At this point in a writeup, I’d normally move into a discussion of the direction and performance. But this was a broadcast of a Broadway show, and I’d like to digress to explore that for a graph or two. Going in, I was torn. Recording a Broadway show can have some distinct advantages: it can preserve a performance for posterity; it can also make a show available in many places where this level of theater does not occur — and thus can spread the word about the power of theatre. On the other hand, it could supplant the live production, result in the undercompensation of the actors performing in the recording, and deny work to actors who might work in the local versions of the show. Coming out, I had a different view: the recording allowed on to see the performances up close and personal, in a way that wouldn’t be possible even from the orchestra seats. But it also disconnected the audience from the “big picture”; you never got the scope of the breadth of the stage or the grandeur of the choreography and movement.  The audience feedback was also very different, due to the awareness that there were no actors on stage. Unlike a show, where there is constant applause and feedback, this audience was silent, even at the end. Audience reaction is vital not only for the show but for other audience members, and I felt the different. I also felt the difference with the lack of an intermission and a playbill. In the end, I think seeing the broadcast only made me want to see it live even more.

Next: The Theatre. We saw this at the AMC Promenade theatre in Woodland Hills, which is one of the few survivors in a dying mall. The original auditorium had significant projection problems (double images) that they couldn’t correct before the show. They moved us to a different auditorium (same size, but different arrangement), which created some seating confusion but fixed most projection problems. There was still the problem of bleed-over bass from the auditorium next to us, and there was a sound synchronization problem during much of the first act. Some of this was beyond the theatre’s control, and despite the problems, they managed it well (plus they gave us passes as compensation for the problems). I think we’ll try them again. I’ll note that our show was sold out (130-some-odd seats).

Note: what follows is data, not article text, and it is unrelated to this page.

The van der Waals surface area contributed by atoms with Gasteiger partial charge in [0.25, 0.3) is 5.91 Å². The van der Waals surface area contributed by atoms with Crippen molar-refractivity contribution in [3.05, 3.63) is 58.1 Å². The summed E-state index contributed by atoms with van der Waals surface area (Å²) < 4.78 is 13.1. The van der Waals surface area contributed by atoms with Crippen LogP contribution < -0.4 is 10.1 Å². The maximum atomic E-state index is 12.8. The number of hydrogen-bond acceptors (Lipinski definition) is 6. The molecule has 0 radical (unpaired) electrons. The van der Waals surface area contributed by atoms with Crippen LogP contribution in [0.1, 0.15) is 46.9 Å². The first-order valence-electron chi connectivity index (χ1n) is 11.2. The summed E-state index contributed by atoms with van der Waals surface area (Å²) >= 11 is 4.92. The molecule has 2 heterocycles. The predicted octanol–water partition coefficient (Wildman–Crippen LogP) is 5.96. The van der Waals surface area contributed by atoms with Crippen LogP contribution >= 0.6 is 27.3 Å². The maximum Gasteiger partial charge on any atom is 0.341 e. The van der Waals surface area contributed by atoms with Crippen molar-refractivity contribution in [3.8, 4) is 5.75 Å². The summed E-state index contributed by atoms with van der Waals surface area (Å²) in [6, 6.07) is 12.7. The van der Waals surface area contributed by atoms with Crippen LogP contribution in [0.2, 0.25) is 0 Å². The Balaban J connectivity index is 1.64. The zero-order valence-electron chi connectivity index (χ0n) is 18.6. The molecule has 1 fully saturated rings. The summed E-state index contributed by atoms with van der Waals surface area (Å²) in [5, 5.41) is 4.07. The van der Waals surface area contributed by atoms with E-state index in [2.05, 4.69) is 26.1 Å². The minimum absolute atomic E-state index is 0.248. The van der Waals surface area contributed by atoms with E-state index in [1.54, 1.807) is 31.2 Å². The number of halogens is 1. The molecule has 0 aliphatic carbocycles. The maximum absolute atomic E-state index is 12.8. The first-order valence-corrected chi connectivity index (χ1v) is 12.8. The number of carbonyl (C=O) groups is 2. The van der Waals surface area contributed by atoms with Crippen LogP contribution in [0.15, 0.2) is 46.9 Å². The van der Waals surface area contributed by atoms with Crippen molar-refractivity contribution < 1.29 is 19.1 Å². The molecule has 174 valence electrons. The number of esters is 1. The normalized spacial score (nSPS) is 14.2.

Now, on to the performances, under the direction of Stafford Arima (FB). As you can tell, I was moved and astounded by all the lead performers — the projection allowed us to see things up close that we might never see from the audience. As it is hard to single them out (especially without a Playbill — if you want the Broadway experience, Fathom Events (FB) you should provide that!), let me just start by listing the leads:  George Takei (FB) [Sam Kimura (older), Ojii-chan]; Telly Leung (FB) [Sammy Kimura]; Lea Salonga (FB) [Kei Kimura]; Katie Rose Clarke  [Hannah Campbell]; Michael K. Lee  (FB) [Frankie Suzuki]; Christòpheren Nomura (FB) [Tatsuo Kimura]; and Greg Watanabe (FB) [Mike Masaoka]. With respect to their performances, I was particularly taken with the facial expressions of both Clarke and Salonga, who were just spectacular. I’d only seen Takei perform where everyone else has seen him before, and his performance here just blew me away. He was wasted at the navagation console :-). I’m always impressed by Salonga’s voice, but both Leung and Lee did great jobs as well. All and all, spectacular performances.